Angular Momentum


Angular momentum is the analog of linear momentum when applied to the rotational motion of a system. Like linear momentum, angular momentum is a vector quantity, meaning that it has both a magnitude and a direction. Also like linear momentum, angular momentum is also conserved within a system.

The symbol typically used to measure angular momentum is L. It is measured in units of kilograms x meters-squared per second ... or kg * m2/s.

Calculating Angular Momentum

Consider for a moment the concept of torque, which is the rotational analog of linear force. This is calculated by taking a force and multiplying it by the radius of the motion. Calculating the angular momentum is very similar, except this time we multiply the momentum vector p by the radius of the motion, which yields the equation:

L = r × p= r × mv

Keep in mind, though, that v is the linear velocity of the particle in question. It might be more useful to consider the angular velocity, ω, when it is rotating about an axis of symmetry. In this case, it's possible to derive the relationship between angular momentum and angular velocity by determining the moment of inertia, I, and applying the following equation:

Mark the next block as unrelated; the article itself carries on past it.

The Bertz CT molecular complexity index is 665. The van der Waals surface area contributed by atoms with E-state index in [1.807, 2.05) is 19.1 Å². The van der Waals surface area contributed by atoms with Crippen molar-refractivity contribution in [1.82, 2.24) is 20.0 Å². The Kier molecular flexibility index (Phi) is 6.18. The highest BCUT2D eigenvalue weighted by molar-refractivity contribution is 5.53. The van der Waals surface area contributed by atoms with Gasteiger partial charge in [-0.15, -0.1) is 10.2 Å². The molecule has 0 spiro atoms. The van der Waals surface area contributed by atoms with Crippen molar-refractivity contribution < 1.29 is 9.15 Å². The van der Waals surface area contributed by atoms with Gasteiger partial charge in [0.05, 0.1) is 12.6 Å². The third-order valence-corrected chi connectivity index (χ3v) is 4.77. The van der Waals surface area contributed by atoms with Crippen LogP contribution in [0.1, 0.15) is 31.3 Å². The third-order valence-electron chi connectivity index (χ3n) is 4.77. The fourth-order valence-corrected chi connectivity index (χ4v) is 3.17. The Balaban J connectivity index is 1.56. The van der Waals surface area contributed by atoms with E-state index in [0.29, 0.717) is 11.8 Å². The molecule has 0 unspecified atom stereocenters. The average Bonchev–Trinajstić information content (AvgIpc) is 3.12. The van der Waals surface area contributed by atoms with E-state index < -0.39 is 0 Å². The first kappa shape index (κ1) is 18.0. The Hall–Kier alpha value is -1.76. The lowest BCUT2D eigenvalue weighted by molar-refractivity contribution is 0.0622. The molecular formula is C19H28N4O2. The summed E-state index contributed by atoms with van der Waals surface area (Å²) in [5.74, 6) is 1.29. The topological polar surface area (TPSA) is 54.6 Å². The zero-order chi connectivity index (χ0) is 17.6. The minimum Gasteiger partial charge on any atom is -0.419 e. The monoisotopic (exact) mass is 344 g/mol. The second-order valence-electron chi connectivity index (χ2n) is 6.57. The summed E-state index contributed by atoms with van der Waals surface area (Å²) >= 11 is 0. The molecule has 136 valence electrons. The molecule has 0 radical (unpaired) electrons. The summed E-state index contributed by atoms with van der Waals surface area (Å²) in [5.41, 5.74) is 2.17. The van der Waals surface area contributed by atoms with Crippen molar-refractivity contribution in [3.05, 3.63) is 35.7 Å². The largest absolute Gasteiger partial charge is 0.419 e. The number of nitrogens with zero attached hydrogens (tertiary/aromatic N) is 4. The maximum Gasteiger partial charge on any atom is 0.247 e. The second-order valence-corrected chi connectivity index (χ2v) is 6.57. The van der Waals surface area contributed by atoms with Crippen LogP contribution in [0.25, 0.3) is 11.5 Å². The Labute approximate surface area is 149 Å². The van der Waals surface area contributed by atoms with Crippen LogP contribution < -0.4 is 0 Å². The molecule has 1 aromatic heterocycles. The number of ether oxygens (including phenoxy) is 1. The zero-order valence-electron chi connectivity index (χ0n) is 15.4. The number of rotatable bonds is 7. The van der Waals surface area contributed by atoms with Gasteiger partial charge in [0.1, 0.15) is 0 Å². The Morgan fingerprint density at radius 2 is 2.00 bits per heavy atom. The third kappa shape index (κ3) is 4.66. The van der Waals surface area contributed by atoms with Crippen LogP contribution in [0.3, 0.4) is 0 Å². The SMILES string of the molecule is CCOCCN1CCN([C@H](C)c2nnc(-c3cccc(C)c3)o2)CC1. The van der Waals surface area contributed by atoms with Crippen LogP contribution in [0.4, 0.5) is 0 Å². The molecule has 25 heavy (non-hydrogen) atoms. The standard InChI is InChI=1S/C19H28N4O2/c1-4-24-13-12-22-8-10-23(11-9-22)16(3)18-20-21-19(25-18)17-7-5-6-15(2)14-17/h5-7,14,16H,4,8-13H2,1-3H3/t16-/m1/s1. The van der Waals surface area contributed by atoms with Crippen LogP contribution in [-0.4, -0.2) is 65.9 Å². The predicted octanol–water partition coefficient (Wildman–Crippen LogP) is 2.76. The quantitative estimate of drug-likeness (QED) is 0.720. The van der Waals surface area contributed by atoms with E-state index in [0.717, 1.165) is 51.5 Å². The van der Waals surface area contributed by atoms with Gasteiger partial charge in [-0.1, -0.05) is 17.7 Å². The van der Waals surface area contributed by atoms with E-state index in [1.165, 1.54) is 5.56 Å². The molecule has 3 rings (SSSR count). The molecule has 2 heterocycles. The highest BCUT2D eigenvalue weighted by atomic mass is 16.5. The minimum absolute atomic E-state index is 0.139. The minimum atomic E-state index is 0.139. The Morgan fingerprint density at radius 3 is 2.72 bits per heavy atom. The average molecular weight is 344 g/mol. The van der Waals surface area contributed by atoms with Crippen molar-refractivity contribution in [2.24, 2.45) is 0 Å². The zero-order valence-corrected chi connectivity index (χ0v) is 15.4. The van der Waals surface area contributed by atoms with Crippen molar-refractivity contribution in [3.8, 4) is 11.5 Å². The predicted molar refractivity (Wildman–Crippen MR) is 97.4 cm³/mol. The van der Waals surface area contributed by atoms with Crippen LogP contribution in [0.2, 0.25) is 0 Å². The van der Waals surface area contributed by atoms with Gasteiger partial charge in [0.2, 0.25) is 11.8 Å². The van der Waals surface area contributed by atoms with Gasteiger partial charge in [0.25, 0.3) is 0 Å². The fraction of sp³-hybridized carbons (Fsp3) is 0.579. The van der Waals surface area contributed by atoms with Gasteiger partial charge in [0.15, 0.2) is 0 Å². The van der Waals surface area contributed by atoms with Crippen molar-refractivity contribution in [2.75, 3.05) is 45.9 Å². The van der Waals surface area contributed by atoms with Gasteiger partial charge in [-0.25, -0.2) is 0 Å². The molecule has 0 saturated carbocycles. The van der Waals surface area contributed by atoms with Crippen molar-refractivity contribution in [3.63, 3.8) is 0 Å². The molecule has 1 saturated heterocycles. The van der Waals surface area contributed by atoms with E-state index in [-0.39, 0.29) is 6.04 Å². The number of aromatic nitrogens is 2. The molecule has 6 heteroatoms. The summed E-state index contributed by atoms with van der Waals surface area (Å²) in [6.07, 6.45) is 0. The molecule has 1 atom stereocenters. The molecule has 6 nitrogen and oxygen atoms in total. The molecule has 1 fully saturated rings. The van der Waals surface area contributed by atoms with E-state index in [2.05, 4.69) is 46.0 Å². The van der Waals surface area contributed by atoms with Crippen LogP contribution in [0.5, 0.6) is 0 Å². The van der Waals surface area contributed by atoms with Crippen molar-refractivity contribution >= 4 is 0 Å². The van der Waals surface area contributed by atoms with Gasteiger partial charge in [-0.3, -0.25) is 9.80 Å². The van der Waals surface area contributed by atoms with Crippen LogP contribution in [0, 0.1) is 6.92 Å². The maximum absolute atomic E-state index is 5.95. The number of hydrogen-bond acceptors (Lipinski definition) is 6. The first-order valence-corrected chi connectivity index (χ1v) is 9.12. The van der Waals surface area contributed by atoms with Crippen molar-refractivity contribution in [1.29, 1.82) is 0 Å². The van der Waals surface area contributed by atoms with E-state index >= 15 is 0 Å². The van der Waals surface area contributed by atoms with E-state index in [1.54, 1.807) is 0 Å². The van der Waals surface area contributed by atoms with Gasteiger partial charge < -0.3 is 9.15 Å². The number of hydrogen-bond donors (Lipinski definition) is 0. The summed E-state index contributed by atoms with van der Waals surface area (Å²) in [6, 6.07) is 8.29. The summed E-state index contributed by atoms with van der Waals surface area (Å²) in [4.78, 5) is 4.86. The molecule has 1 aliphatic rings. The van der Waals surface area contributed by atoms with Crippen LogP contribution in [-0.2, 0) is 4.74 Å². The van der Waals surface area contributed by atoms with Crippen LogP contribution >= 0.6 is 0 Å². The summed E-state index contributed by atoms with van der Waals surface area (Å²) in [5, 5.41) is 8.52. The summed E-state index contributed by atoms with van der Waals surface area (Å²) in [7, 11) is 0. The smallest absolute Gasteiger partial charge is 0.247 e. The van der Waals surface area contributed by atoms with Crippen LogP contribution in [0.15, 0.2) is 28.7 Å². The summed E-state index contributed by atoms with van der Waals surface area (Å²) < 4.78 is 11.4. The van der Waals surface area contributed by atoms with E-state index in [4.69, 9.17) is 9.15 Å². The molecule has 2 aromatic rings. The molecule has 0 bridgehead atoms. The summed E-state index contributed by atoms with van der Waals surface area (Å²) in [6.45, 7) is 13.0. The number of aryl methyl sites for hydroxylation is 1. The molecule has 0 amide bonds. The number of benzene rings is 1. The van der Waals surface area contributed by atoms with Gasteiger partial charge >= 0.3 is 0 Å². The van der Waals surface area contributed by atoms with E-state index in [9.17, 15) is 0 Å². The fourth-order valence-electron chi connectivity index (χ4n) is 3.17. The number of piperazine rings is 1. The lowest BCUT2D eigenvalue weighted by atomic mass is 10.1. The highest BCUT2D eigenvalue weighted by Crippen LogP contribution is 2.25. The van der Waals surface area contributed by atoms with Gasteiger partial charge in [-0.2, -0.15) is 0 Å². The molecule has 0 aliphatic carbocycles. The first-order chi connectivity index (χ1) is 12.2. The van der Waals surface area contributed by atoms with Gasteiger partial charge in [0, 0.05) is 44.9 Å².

L = Iω

Conservation of Angular Momentum

As with linear momentum, angular momentum is a conserved quantity. This can be proven mathematically, by applying calculus. The quantity we're interested in is how angular momentum, L, changes over time (represented by the variable t), which is represented in calculus as the derivative of L with respect to t, or dL/dt, which yields the following result after applying the rules for taking the derivative of a product (known as the product rule):

L = r × mv
dL/dt = dr/dt × mv + r × m dv/dt
dL/dt = v × mv + r × ma
dL/dt = 0 + r × ma
dL/dt = r × ma
dL/dt = r × F = τ

Some comments on this derivation: the zero in the fourth line comes from the vector product of v with itself. The other transformations come out of the understanding of the relationship of velocity to acceleration, acceleration to force, and force to torque.

So what happens in a case where there is no force (or no torque) applied to an object? Well, this means that F (or τ) equals 0, which means that dL/dt = 0. So if there is no force applied, then the rate of change of angular momentum is zero. This means that the angular momentum remains constant. Since angular momentum remains constant unless a force is applied, we say that angular momentum is conserved.